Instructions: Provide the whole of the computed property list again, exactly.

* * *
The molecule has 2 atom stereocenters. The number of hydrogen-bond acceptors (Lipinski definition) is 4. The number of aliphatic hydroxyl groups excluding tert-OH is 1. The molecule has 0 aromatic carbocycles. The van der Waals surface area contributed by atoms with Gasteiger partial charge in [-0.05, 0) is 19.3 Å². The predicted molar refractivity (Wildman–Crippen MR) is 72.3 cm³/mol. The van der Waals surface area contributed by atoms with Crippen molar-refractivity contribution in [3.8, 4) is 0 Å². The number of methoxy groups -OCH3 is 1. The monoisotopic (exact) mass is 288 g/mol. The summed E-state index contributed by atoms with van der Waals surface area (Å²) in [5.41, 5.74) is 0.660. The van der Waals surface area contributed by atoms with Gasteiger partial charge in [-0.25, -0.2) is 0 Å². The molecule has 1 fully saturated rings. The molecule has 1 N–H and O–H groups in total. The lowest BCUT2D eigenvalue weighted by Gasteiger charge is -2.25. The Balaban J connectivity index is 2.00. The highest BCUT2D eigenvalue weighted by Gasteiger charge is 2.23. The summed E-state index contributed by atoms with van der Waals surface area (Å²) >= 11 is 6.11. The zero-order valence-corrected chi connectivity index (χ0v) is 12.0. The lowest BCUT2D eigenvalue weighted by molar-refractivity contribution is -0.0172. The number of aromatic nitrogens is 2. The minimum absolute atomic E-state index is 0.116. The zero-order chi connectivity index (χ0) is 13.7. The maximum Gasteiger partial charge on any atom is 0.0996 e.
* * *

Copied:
The molecule has 2 atom stereocenters. The number of hydrogen-bond acceptors (Lipinski definition) is 4. The number of aliphatic hydroxyl groups excluding tert-OH is 1. The molecule has 0 aromatic carbocycles. The van der Waals surface area contributed by atoms with Gasteiger partial charge in [-0.05, 0) is 19.3 Å². The predicted molar refractivity (Wildman–Crippen MR) is 72.3 cm³/mol. The van der Waals surface area contributed by atoms with Crippen molar-refractivity contribution in [3.8, 4) is 0 Å². The number of methoxy groups -OCH3 is 1. The monoisotopic (exact) mass is 288 g/mol. The summed E-state index contributed by atoms with van der Waals surface area (Å²) in [5.41, 5.74) is 0.660. The van der Waals surface area contributed by atoms with Gasteiger partial charge in [-0.25, -0.2) is 0 Å². The molecule has 1 fully saturated rings. The molecule has 1 N–H and O–H groups in total. The lowest BCUT2D eigenvalue weighted by Gasteiger charge is -2.25. The Balaban J connectivity index is 2.00. The highest BCUT2D eigenvalue weighted by Gasteiger charge is 2.23. The summed E-state index contributed by atoms with van der Waals surface area (Å²) >= 11 is 6.11. The zero-order valence-corrected chi connectivity index (χ0v) is 12.0. The lowest BCUT2D eigenvalue weighted by molar-refractivity contribution is -0.0172. The number of aromatic nitrogens is 2. The minimum absolute atomic E-state index is 0.116. The zero-order chi connectivity index (χ0) is 13.7. The maximum Gasteiger partial charge on any atom is 0.0996 e.